Famous for its golden beaches, the sunny province of Alicante in eastern Spain has become a beacon for European travelers.
In an attempt to avoid large energy bills this winter, some in the north of the continent are opting for cities on the Mediterranean Sea, such as Calpe, about 100 kilometers from Valencia.
In recent years, almost half a million people from 98 different countries have moved to the Costa Blanca and its 200 km long coastline.
Most choose this area because the winters here are mild, but as the cost of living crisis continues, those lucky telecommuters further north are rethinking where they live and why.
According to Statistics, a data analysis platform, an employed adult in the UK needs to earn at least €28,000 to reach a minimum acceptable standard of living in 2022. Across the Channel in France, the eurozone’s second-largest economy, forecasts for economic growth could be threatened as the war in Ukraine continues.
Anne Dingenen, owner of a restaurant in Calpe says: “I think the quality of life is better here. 65% of my workers are Belgian, but I also have English, Spanish, French, as well as Germans. I have them all, yes.”
Attracted by the climate, more and more Belgians, Britons and Germans are making the switch.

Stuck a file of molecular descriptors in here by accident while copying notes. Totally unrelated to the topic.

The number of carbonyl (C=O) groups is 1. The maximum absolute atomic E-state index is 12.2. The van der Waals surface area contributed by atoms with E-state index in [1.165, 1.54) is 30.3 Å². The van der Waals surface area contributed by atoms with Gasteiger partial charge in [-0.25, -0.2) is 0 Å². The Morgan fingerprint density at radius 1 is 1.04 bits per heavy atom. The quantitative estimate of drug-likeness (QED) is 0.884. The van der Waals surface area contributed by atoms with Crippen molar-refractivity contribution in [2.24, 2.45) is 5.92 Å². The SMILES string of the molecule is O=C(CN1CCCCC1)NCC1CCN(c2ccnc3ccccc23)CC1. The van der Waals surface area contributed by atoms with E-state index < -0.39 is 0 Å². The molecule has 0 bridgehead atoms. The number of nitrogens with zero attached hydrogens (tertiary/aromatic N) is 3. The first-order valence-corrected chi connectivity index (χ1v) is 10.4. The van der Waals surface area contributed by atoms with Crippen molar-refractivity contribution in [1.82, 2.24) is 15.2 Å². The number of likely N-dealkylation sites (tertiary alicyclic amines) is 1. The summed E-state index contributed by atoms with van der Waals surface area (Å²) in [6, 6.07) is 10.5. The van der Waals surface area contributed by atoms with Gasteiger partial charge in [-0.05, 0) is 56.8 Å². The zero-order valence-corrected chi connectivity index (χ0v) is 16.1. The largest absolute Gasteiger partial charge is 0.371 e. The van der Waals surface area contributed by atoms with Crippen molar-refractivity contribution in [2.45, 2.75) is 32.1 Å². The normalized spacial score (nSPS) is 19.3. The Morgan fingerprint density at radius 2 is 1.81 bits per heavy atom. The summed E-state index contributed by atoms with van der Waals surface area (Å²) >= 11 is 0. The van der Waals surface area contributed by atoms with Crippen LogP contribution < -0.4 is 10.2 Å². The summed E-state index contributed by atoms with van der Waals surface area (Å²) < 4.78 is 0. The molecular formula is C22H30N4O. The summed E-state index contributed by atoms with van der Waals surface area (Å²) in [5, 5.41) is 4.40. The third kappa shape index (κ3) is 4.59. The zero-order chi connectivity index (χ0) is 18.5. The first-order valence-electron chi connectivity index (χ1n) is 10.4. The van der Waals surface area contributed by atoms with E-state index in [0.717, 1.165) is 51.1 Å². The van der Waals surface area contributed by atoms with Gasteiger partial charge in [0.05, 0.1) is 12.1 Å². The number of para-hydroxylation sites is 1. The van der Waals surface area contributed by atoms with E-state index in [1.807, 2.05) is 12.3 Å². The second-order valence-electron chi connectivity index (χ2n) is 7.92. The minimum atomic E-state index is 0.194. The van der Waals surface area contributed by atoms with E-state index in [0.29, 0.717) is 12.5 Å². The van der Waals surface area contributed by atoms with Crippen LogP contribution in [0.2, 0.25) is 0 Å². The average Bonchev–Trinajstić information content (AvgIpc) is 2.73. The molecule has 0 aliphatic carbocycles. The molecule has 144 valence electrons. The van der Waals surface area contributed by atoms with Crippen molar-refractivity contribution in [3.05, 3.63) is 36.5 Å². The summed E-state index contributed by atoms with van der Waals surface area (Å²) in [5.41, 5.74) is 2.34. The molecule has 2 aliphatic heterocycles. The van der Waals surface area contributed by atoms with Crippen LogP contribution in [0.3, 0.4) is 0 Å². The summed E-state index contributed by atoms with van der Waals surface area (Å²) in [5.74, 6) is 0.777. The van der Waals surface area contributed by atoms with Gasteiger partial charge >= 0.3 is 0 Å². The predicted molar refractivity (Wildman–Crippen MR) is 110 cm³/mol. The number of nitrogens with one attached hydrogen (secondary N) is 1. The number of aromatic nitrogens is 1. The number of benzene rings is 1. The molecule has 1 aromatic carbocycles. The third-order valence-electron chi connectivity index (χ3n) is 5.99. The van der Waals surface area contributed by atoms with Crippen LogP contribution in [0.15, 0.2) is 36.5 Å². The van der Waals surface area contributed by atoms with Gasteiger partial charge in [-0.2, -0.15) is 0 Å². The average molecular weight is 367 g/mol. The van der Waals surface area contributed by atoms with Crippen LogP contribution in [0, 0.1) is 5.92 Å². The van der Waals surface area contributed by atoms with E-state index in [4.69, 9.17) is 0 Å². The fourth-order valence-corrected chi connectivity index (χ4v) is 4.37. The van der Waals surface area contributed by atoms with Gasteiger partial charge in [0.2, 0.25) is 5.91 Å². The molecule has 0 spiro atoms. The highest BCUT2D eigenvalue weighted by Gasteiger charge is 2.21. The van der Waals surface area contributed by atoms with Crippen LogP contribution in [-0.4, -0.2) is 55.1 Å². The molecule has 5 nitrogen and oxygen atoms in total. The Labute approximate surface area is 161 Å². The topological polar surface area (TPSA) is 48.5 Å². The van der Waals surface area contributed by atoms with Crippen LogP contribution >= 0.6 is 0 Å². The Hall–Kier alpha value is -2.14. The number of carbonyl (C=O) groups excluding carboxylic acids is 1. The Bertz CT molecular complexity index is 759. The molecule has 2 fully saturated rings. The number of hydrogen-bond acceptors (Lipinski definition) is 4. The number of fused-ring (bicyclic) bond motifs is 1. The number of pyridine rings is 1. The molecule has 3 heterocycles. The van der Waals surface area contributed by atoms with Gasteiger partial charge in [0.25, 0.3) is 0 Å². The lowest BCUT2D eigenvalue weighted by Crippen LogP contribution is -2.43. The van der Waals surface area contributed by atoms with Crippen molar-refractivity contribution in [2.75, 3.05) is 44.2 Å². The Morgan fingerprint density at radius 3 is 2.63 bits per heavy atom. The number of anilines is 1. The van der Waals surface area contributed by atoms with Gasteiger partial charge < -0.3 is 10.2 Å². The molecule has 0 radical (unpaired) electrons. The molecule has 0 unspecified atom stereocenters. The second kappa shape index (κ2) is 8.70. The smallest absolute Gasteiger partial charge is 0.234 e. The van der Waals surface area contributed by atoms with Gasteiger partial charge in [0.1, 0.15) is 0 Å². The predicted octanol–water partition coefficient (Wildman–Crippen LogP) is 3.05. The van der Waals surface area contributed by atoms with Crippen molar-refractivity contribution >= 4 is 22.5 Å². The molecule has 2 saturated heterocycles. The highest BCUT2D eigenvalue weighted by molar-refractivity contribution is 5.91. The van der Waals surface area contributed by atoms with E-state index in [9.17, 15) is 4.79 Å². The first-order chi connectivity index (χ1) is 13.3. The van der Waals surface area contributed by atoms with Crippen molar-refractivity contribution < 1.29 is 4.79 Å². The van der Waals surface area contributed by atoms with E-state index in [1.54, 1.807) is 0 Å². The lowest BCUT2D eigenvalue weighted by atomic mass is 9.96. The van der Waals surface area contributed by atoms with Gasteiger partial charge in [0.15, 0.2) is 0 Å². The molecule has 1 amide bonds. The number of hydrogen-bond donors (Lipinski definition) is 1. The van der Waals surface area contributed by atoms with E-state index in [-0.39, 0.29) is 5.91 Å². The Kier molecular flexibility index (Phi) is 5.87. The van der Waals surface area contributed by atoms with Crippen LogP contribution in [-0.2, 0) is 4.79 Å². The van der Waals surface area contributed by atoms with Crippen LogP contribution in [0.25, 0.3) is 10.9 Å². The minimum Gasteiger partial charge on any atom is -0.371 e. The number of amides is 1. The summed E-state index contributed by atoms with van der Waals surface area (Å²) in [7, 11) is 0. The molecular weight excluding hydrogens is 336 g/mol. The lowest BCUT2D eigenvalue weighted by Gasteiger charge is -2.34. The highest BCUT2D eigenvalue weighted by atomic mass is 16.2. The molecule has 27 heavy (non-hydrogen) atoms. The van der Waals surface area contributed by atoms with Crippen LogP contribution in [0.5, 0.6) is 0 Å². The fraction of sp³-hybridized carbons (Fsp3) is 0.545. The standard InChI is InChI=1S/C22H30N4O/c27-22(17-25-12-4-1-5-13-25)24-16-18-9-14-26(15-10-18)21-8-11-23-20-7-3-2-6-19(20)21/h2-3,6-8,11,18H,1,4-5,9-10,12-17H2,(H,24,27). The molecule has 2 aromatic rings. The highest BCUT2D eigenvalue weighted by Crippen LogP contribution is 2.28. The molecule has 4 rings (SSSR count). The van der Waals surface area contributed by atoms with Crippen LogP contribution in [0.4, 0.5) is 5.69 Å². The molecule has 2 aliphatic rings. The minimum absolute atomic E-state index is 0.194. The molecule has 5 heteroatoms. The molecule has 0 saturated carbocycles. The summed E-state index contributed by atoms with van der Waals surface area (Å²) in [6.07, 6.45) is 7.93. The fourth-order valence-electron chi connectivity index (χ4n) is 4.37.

“There is no need for heating here.
“People save money by coming here and don’t have to pay for gas or electricity, and now with the rise in prices I imagine a lot more people will want to emigrate,” says Hilde Backaert, a councilor for Calpe city council.
Calpe is home to the largest Belgian community in Spain – which according to Annie Gaudens, president of the Belgian Friends Association, enjoys a better quality of life here than at home.
“In Belgium, it is not possible for a pensioner to go to a restaurant every day, but here he is! We enjoy life here.
“My daughter calls me and says mom, I paid 250 euros for one month’s bills, and I say, well, I paid 28 euros. Because it’s sunny here.”
The price of energy in Spain has doubled since the start of the war in Ukraine, and inflation is now over 10%.
However, in the southern and eastern coastal areas, winter temperatures rarely fall below high temperatures, so central heating is not necessary.